Google has supported structured markup for almost five years. It recognises markup content and uses it to improve search results with rich snippets. Rich snippets were introduced in 2009 to improve the presentation of search results. Originally used to describe people or provide reviews, rich snippets have since expanded to new kinds of content including products, events, recipes, businesses and organisations, music and more.
Although there are strong case studies that demonstrate how the integration of schema.org markup has a positive effect on a domain’s rankings, Google has always said that it does not use markup for ranking purposes. This improvement in rankings is probably down search engines finding it easier to understand content that is wrapped up in the structured markup. The markup enables Google or Bing to instantly tell whether the content of a website is about a person, a movie, a restaurant, etc.
Structured Markup Usage
According to the latest Searchmetrics results, over 36% of Google’s search results include “at least one snippet with information derived from Schema.org.”
Despite such prevalence of rich snippets in Google’s search results, only about 0.3% of all domains are using the markup code on their websites. This number is very low considering the positive effect rich snippets have on the click through rate (CTR) in search engine results (SERPs). Snippets that expand beyond the standard format and provide additional information to searchers really stand out. These results attract more clicks - even those results in lower positions.
Few University Websites Using Structured Markup
At Delete, our expertise covers many industries and sectors, but one of the biggest sectors for us at the moment is education. We have recently launched a new website for one of the most popular universities in the country where schema.org structured markup has been integrated throughout. Following the launch of this website, we carried out a study to find out how many .ac.uk domains are using structured data.
Using Google’s Structured Data Testing Tool, we analysed hundreds of thousands of pages from websites of the top 100 UK universities to determine whether schema.org data could be found. To do this effectively, we had to use the HTML tab within the tool to copy and paste source code from all tested pages because Google Structured Data Testing Tool does not download source code from a URL and instead uses cached version of that URL (which means recent updates would not be visible.)
The following content types currently supported by Google for rich snippets were checked:
- Businesses and organizations
Surprisingly, we found that the traditional “large universities” are less likely to use Schema markup. universities that take advantage of the rich snippet opportunity tend to be further down the league table, which can probably be explained by the fact that they are more organised in their online marketing efforts.
14% of the UK university websites we surveyed use structured markup for at least one content type. As little as 5% of those websites are using it for two content types.
Top 100 UK Universities, Structured Markup Usage
Most Popular Schema.org Types Found on Top 100 UK University Websites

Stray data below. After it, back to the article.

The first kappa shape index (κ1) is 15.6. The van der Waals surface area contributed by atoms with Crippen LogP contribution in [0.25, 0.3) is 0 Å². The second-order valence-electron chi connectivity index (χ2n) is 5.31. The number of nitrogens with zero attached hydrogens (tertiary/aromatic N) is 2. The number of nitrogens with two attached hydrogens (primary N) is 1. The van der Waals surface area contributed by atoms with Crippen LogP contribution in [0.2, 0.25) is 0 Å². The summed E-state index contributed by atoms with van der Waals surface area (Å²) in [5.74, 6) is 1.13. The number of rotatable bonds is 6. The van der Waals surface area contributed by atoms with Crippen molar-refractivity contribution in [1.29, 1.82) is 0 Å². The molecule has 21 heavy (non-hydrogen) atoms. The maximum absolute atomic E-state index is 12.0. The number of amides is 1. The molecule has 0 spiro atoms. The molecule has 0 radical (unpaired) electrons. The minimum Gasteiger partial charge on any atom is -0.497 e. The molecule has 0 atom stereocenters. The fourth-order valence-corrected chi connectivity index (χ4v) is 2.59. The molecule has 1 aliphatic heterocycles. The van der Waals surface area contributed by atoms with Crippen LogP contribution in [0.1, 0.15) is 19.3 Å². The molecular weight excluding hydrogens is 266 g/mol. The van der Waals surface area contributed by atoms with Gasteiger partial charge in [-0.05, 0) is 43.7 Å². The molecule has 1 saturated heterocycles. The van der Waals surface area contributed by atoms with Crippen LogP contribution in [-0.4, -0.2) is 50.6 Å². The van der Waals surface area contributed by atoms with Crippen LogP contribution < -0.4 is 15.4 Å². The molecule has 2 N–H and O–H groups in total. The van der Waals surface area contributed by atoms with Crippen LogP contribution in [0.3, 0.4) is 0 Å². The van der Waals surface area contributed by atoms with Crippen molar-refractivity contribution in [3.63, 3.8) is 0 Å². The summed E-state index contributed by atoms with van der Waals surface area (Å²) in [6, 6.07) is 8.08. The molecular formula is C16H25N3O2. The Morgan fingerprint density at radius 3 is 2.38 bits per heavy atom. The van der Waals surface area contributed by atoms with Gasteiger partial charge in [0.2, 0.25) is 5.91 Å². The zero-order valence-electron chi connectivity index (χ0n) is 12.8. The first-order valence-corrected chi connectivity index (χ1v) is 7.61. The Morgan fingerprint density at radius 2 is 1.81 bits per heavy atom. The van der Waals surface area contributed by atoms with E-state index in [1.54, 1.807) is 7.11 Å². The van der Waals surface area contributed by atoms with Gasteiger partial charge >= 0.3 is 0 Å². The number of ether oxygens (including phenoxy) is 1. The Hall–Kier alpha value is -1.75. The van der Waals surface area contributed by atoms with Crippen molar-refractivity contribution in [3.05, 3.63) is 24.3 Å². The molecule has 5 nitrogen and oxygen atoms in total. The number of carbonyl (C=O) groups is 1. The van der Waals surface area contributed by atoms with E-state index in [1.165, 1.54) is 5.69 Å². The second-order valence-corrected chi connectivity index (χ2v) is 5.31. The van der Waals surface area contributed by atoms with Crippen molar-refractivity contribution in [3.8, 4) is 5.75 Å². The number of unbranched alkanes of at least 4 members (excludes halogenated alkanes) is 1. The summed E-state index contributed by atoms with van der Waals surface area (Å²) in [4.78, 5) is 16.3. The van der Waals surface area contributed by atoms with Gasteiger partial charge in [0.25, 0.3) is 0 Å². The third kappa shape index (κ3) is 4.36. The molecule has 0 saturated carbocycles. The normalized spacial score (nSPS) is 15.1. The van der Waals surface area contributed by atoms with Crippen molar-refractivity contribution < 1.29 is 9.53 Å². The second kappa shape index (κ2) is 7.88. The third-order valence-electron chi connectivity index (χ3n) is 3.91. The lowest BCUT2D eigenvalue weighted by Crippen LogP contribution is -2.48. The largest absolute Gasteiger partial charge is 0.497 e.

If you look at the results of the our study, the following schema.org integration-types appear most frequently on UK university websites:
The Businesses & Organisations content type is clearly at the top with 42% of UK universities that we surveyed using it. Person content lies in second place with 23% usage. Interestingly, Events and Reviews - covering open days and the evaluation of quality of education - are not at the top, even though they could be included on most pages of a university website.
Top 3 UK Universities By Schema.org Structured Markup Usage
So, which university website follows the latest web standards and search marketing trends?
According to our study, first place goes to the Leeds Metropolitan University, whose efforts to integrate structured markup cover almost every content type currently supported by Google. Second place goes to Heriot-Watt University and followed by the University of Lincoln in third place.
It is surprising that almost no universities from the top 100 in the UK use schema.org markup on their websites, especially when considering the positive effect that rich snippets have on the click through rate (CTR) in search engine results (SERPs).
Search engines are a prime source of information for most students and their parents. Implementing schema.org would most definitely improve visibility and the quality of information presented to users at the early stages of their search.
We know how challenging it can be to implement structured markup site wide as different elements of content are often stored in different systems. This also includes technical responsibilities, which are often split between many teams. The process can be managed and still relatively small in terms of efforts required, especially when compared with the marketing efforts and the budgets that universities spend on paid advertising and enrollment of new students.
If you would like to know more about schema.org structured markup and how it could improve visibility of your university in search engine results please contact a member of our visibility team who will happily provide you with an audit and actionable recommendations.